Last year, the International Consortium of Investigative Journalists (ICIJ) in Washington received a huge data set consisting of 2.5 million documents on tax havens from unknown sources. The documents contain 130,000 names of people from 170 countries suspected of fraud, among them oligarchs, arms dealers and criminal financial investors. Apart from that, there were more than two million emails and lists of 122,000 covert companies and trusts from respective tax havens. The unprecedented research that followed brought together media outlets from 46 countries which set themselves to check the data. Here in Germany, the Süddeutsche Zeitung, a leading newspaper, was involved in the process of analyzing the data. In this post editor Bastian Brinkmann writes how data experts helped to analyze the enormous volumes of data.
Tagsdata journalism, dtSearch, investigative journalism, Nuix, offshoreleaks, Süddeutsche Zeitung, tax heaven
Unmanned aerial vehicles, better known as drones, have made their way out of military laboratories and into local electronics shops during the past ten years. Today, anybody can buy their own drone for as little as 300 euros. And the unmanned craft can even be used by journalists, for example, to cover protests or catastrophes.
Marcus Bösch talks about the pros and cons of drone journalism.
by Khamsy Tonpraserth, Daniel Hirschler and Michael Karhausen
What do you have to keep in mind when you want to tell a story only using pictures? If you want to put together a slide show for the web, for instance, a picture gallery or an audio slide show: what do you have to consider and plan as you are taking your photos?
These are some of the questions that were discussed at a recent photo-journalism workshop at the National University of Laos in Vientiane.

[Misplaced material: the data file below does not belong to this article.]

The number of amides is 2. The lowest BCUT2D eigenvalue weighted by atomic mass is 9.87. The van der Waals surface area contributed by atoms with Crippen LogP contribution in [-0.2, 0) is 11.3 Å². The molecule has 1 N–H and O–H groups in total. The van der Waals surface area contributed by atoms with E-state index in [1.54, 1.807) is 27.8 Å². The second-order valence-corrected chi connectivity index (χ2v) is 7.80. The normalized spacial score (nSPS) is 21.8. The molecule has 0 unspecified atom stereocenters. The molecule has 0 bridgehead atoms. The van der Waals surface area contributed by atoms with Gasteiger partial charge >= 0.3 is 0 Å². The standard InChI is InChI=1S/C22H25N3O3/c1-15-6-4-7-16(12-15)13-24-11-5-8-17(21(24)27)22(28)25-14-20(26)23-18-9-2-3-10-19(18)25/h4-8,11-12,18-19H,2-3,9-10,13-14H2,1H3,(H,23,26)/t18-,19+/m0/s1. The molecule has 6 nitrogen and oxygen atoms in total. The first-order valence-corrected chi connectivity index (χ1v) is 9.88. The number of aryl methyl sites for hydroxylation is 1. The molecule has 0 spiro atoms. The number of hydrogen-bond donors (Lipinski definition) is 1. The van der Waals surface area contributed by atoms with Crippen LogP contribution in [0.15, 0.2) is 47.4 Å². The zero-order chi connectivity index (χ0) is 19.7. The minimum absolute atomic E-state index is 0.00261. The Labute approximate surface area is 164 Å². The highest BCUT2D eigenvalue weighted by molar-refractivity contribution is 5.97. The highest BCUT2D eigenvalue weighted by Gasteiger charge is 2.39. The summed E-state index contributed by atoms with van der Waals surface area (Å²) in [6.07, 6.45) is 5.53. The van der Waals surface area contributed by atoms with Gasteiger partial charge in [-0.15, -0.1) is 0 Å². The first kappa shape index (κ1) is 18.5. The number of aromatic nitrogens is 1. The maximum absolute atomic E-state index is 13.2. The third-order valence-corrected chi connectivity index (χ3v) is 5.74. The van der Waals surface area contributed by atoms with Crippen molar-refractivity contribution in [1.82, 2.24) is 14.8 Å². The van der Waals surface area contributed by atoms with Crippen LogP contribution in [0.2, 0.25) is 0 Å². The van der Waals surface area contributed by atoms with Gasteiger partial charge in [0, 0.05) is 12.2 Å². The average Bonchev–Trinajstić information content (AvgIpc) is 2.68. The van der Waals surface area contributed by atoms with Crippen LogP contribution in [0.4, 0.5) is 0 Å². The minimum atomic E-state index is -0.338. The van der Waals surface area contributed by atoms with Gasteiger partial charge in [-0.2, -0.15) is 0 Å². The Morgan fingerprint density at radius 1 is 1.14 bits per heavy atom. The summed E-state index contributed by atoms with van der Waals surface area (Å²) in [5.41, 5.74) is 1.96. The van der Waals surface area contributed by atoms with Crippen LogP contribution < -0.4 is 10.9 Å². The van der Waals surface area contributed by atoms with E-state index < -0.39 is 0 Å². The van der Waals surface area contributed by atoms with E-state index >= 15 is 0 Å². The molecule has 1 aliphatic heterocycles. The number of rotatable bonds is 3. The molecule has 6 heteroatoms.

Khamsy Tonpraserth was one of the participants. He lives in Vientiane and works as a Lao teacher at the university. He compiled some of the hints and suggestions the participants came up with during this workshop:
- Before taking your photos, write down your story line in one sentence. Tell the story in a way that is active, so that someone is doing something. A clear story line can guide you and help you identify which photos you have to take. Don’t take pictures that have nothing to do with your story line.
- A good photo should tell a story, freeze a moment in time or be an eye-catcher.
Tagscaption, composition, frame, Khamsy Tonpraserth, Laos, photo, photography, picture, shot size, storytelling
Do feature articles have to be about catastrophes or celebrities to be good? According to the award-winning German print journalist, Henning Sußebach, not at all. Sußebach believes that intriguing topics can be found directly on your doorstep. In this blog post, he explains how ideas taken from everyday life can be made into stories that engage readers.
How do journalists find their stories? To tell you the truth, I’m not sure if it isn’t the other way around – that it’s the stories which find the journalists. When this happens, it often makes for a better article because the journalist isn’t trying too hard to make an idea work; the story was already there just waiting to be told.
But happens when you run out of ideas? Does talking help? Or going for a walk? Is there a short cut to finding topics?
Tagsfeature, Henning Sussebach, ideas, inspiration, interviews, journalism, longreads, print journalist, reporter forum, stories, story ideas
By Bettina Ruigies
Today’s fast moving media environment requires a lot of flexibility from media workers. Multimedia skills are a must. Journalists need to be able to produce stories for radio or television, print or online. At the same time, digitization, the Internet and affordable equipment enables anyone who wishes to open a TV station on YouTube or at least run a blog site.
All this technical innovation offers tempting perspectives for hard working and talented journalists. But frustration and failure might set in when it turns out that hardly anybody is watching or reading.